Was there anything surprising you found as a result of following these families for 18 months?
Paige: When we first started I wasn’t sure how much we would be able to capture in 18 months. It’s not a whole lot of time in a life and I wasn’t sure if we would capture enough that would be interesting or dynamic, but all of these families had major life changes that happened in the 18 months we were following them. Partly it was their stage of life – they were adding on to their family, changing jobs, moving houses. To be able to see how they handled the changes and how their family made the adjustments was interesting and helpful.
Were the families open to sharing their experiences with you both?
Izzy: We took an approach to filming that was pretty observational. We would shoot a family for a couple of days and shadow them for a good amount of the day. Because of that ongoing filming, I think we captured a lot of candid moments because you’ve got to live your life! We didn’t interact, comment or participate in their activities. In that sense we got a lot of honesty.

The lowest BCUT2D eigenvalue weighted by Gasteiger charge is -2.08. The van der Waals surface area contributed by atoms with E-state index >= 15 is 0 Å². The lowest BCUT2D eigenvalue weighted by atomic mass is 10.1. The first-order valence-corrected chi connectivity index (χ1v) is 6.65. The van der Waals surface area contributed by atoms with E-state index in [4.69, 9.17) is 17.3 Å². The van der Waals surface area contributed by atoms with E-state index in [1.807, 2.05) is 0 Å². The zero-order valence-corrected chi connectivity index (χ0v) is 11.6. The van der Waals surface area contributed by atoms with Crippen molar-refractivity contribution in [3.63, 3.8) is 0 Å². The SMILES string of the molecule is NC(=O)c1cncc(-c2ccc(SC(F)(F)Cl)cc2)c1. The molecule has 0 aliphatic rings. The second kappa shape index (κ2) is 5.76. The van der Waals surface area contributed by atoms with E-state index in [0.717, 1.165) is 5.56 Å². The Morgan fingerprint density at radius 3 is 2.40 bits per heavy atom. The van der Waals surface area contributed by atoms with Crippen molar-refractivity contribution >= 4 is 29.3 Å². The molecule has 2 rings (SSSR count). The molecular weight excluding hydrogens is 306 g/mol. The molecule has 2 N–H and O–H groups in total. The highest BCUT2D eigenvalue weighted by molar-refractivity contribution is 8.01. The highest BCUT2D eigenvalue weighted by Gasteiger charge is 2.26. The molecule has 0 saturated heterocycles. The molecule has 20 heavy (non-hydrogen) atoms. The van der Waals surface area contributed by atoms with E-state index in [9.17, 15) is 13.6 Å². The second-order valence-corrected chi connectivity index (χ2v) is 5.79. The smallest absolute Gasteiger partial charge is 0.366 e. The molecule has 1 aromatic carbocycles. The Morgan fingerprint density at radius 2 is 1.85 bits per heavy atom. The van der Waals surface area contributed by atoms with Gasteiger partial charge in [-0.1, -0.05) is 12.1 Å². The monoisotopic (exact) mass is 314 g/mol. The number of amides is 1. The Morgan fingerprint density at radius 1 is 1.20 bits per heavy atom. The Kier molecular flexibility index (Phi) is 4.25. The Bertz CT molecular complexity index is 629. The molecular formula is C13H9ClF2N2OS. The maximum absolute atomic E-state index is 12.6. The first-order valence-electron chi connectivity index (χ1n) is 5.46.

During the interviews at the end of each visit, there was also honesty in the sense that the families were as honest to us as they were to themselves. We don’t have a reality TV producer approach where we try to create drama so the interviews may not be as hard hitting as some people might think they could be.
What has the reaction been at your test screenings?